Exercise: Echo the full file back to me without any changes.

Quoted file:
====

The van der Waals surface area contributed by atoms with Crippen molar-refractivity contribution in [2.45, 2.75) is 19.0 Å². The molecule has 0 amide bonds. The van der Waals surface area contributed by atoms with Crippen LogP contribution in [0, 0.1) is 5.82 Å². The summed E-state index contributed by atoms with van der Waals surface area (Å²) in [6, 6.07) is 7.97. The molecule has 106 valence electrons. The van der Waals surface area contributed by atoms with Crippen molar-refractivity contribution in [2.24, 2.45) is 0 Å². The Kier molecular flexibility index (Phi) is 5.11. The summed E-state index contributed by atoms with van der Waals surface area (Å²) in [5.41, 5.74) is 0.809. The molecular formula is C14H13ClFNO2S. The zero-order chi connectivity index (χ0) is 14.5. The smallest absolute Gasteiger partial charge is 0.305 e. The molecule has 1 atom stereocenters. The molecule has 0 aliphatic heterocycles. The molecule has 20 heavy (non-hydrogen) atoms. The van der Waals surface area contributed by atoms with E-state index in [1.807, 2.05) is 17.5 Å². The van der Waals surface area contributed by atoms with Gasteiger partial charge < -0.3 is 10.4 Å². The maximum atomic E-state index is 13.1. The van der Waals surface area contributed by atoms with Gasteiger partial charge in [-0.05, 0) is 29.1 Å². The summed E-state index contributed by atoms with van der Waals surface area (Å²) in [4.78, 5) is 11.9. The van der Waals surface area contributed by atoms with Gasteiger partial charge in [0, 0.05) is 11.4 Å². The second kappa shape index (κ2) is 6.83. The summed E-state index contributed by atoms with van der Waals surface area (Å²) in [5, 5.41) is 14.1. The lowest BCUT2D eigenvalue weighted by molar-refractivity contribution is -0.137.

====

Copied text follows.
The van der Waals surface area contributed by atoms with Crippen molar-refractivity contribution in [2.45, 2.75) is 19.0 Å². The molecule has 0 amide bonds. The van der Waals surface area contributed by atoms with Crippen LogP contribution in [0, 0.1) is 5.82 Å². The summed E-state index contributed by atoms with van der Waals surface area (Å²) in [6, 6.07) is 7.97. The molecule has 106 valence electrons. The van der Waals surface area contributed by atoms with Crippen molar-refractivity contribution in [2.24, 2.45) is 0 Å². The Kier molecular flexibility index (Phi) is 5.11. The summed E-state index contributed by atoms with van der Waals surface area (Å²) in [5.41, 5.74) is 0.809. The molecular formula is C14H13ClFNO2S. The zero-order chi connectivity index (χ0) is 14.5. The smallest absolute Gasteiger partial charge is 0.305 e. The molecule has 1 atom stereocenters. The molecule has 0 aliphatic heterocycles. The molecule has 20 heavy (non-hydrogen) atoms. The van der Waals surface area contributed by atoms with E-state index in [1.807, 2.05) is 17.5 Å². The van der Waals surface area contributed by atoms with Gasteiger partial charge < -0.3 is 10.4 Å². The maximum atomic E-state index is 13.1. The van der Waals surface area contributed by atoms with Gasteiger partial charge in [-0.05, 0) is 29.1 Å². The summed E-state index contributed by atoms with van der Waals surface area (Å²) in [4.78, 5) is 11.9. The van der Waals surface area contributed by atoms with Gasteiger partial charge in [0, 0.05) is 11.4 Å². The second kappa shape index (κ2) is 6.83. The summed E-state index contributed by atoms with van der Waals surface area (Å²) in [5, 5.41) is 14.1. The lowest BCUT2D eigenvalue weighted by molar-refractivity contribution is -0.137.